As a Wikipedia-worthy summary of Aztec history, How to Live Like an Aztec Priest woefully mischaracterizes the various Indigenous peoples who would come to be known collectively as the Aztecs. They were not lost wanderers who magically appeared at Tenochtitlán, but instead a sophisticated amalgamation of smaller Indigenous populations who navigated complex power structures between one another to create and maintain a rich culture that thrived for centuries. In reality, the Aztec peoples were athletes, artists, astronomers, explorers, scientists, writers, and warriors. But here, they appear to be nothing more than, literally, bloodthirsty savages.  

Farndon seems to relish the bloodier aspects of the culture, reducing the whole of the Aztec empire to a brutish, violent people with no humanity; and his hyper-masculine focus all but erases women. He describes the various ways Aztec parents physically abused their children, and survived only by carrying out rage filled pillaging raids on neighboring territories—but really gets into it (we imagine him salivating) when it comes to human sacrifice. The number of pages, the detailed illustrations, the specific and multiple ways the human body can be ripped apart is well beyond the scope of a children’s book—or anyone’s, for that matter. 

Although text and illustrations imply “interest” and “fun,” what we see is Indigenous children sitting in class, or in the school or community library, or even in their own homes, and seeing themselves represented here. Instead of feeling pride or wonder, they see nothing more than a society—their society—built on blood lust.

Ultimately, How to Live like an Aztec Priest perpetuates horrible stereotypes about Latinxs. We fear that such representation could lead to Latinx readers seeing their heritages as grotesque, or could provide fodder for other readers to see Latinxs as lesser than them. With so much at stake for minoritized children, a title like How to Live Like an Aztec Priest proves that we have so much more work to do to dismantle racism in children’s literature. It’s not recommended.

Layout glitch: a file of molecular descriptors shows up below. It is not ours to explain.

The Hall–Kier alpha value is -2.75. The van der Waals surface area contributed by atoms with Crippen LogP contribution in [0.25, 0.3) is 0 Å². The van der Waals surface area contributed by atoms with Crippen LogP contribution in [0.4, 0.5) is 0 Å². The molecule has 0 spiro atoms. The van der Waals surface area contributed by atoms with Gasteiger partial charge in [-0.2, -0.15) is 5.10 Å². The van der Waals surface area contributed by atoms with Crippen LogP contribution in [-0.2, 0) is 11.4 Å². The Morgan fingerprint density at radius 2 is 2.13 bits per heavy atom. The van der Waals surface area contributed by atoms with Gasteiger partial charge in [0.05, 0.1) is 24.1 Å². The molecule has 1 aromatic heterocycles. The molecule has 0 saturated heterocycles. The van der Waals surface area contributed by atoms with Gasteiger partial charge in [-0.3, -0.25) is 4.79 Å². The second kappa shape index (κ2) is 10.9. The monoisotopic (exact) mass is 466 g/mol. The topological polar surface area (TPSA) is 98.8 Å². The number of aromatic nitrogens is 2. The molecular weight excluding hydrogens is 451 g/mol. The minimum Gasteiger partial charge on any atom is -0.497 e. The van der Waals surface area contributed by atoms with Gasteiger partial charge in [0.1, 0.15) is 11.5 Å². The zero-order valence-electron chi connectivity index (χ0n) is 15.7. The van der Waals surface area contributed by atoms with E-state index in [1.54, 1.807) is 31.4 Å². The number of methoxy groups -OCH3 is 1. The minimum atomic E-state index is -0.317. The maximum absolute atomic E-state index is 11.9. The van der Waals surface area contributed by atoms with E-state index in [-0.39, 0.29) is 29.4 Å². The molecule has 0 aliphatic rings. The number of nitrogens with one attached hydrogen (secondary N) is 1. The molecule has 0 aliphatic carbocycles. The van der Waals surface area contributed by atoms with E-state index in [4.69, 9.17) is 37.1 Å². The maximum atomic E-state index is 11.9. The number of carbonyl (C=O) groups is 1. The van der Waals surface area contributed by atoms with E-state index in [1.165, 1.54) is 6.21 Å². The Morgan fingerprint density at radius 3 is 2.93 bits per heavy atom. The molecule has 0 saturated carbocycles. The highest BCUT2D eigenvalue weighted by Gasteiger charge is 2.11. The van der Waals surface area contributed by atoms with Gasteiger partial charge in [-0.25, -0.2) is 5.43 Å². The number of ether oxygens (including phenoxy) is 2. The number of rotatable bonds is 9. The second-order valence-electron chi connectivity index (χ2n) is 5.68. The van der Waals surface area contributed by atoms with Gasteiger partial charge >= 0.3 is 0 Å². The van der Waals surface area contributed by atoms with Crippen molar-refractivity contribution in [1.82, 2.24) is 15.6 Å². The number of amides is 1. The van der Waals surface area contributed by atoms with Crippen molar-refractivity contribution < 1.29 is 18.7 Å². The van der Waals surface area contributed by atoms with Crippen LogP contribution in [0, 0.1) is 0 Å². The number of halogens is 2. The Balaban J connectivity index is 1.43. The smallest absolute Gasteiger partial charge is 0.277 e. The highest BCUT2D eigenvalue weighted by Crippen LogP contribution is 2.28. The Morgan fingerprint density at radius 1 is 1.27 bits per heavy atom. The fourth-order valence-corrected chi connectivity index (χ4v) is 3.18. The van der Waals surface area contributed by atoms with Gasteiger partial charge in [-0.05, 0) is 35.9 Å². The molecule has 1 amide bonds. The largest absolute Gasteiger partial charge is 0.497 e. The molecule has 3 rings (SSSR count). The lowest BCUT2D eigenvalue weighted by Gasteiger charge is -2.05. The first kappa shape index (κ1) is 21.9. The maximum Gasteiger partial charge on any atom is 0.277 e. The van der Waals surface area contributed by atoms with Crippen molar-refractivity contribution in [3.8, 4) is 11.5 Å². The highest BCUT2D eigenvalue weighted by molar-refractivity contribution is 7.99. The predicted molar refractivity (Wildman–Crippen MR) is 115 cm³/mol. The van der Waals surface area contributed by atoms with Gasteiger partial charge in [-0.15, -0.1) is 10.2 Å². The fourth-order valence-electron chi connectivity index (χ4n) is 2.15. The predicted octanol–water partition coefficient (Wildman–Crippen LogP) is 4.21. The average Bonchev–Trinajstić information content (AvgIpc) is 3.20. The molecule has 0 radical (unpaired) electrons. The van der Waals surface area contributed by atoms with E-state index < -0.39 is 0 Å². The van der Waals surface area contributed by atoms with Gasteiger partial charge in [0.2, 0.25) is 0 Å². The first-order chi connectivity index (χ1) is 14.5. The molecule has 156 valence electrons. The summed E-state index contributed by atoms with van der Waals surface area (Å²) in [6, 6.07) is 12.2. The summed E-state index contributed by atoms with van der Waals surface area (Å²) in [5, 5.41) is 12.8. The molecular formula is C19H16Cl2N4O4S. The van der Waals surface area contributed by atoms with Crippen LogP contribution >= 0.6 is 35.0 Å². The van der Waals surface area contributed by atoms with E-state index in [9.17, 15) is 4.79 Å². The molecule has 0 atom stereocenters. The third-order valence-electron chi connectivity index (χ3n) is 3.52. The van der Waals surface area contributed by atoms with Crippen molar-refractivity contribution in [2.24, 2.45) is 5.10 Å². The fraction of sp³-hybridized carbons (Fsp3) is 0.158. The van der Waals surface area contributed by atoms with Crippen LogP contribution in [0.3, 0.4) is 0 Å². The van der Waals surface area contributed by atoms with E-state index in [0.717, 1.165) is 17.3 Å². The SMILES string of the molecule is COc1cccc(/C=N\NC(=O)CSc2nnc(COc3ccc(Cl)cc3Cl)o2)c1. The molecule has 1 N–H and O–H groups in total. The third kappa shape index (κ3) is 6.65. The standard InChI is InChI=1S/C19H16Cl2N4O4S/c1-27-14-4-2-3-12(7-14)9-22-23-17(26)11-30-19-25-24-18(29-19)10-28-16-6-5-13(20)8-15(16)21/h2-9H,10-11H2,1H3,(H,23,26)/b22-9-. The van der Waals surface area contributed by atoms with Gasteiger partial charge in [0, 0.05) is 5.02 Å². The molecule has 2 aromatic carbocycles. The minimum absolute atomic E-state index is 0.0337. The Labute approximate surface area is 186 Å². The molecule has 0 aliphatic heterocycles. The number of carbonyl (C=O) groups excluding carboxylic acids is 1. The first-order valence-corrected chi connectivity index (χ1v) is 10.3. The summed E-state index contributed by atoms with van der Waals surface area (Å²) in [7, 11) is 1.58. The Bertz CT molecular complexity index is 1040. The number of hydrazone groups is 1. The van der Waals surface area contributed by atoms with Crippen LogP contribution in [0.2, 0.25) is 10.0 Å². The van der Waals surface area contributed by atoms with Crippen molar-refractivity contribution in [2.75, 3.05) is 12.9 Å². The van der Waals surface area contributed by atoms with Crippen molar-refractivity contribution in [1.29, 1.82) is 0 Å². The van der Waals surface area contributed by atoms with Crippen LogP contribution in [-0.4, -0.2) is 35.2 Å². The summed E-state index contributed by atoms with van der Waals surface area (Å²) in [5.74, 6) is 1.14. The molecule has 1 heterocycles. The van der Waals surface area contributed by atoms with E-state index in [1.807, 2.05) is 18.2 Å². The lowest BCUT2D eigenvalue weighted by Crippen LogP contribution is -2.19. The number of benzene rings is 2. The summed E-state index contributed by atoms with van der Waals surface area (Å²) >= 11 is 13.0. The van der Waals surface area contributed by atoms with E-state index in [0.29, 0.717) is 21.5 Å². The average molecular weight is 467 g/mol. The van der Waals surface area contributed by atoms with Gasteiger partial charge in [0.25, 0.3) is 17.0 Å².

—Cristina Rhodes and Laura M. Jiménez, PhD 
(published 12/14/17)

(Reviewers’ note: Cristina is Chicana and Laura is a lesbian Latina. Both of us are biased against racist depictions of our culture, people, and families. We deeply believe in the need for positive representations of our culture in children’s literature and are furious that a book like this was even published, let alone that it could get into the hands of impressionable readers.) 


  1. Thank you, Cristina and Laura, for taking on this horror so the rest of us can avoid it. I'm serious; things like this take a lot out of a person. <3

  2. That is appalling.

    And as a completely minor addendum, it doesn't even get European facts correct: if I remember my grad school training correctly, "codex" refers to a bound book of the kind we read today, in contrast to a scroll. Totally minor in the context of the racism and misogyny you rightly focus on, of course.